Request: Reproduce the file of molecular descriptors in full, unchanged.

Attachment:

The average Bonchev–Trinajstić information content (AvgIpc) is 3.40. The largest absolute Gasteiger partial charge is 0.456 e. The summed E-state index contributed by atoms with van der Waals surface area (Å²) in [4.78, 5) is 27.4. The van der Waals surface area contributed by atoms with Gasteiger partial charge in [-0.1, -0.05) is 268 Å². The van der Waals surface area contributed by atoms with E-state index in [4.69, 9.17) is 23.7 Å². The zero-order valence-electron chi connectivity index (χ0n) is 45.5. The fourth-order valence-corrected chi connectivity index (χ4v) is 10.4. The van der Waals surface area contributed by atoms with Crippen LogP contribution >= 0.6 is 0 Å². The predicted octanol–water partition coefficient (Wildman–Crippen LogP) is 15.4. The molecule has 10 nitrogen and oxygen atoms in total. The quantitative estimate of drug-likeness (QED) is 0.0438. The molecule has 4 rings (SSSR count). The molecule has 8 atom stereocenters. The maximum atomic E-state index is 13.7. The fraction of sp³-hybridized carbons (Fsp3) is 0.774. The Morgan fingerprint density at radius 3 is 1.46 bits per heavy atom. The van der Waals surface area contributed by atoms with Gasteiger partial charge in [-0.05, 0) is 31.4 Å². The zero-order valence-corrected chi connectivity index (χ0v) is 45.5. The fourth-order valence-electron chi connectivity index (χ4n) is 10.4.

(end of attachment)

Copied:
The average Bonchev–Trinajstić information content (AvgIpc) is 3.40. The largest absolute Gasteiger partial charge is 0.456 e. The summed E-state index contributed by atoms with van der Waals surface area (Å²) in [4.78, 5) is 27.4. The van der Waals surface area contributed by atoms with Gasteiger partial charge in [-0.1, -0.05) is 268 Å². The van der Waals surface area contributed by atoms with E-state index in [4.69, 9.17) is 23.7 Å². The zero-order valence-electron chi connectivity index (χ0n) is 45.5. The fourth-order valence-corrected chi connectivity index (χ4v) is 10.4. The van der Waals surface area contributed by atoms with Crippen LogP contribution >= 0.6 is 0 Å². The predicted octanol–water partition coefficient (Wildman–Crippen LogP) is 15.4. The molecule has 10 nitrogen and oxygen atoms in total. The quantitative estimate of drug-likeness (QED) is 0.0438. The molecule has 4 rings (SSSR count). The molecule has 8 atom stereocenters. The maximum atomic E-state index is 13.7. The fraction of sp³-hybridized carbons (Fsp3) is 0.774. The Morgan fingerprint density at radius 3 is 1.46 bits per heavy atom. The van der Waals surface area contributed by atoms with Gasteiger partial charge in [-0.05, 0) is 31.4 Å². The zero-order valence-corrected chi connectivity index (χ0v) is 45.5. The fourth-order valence-electron chi connectivity index (χ4n) is 10.4.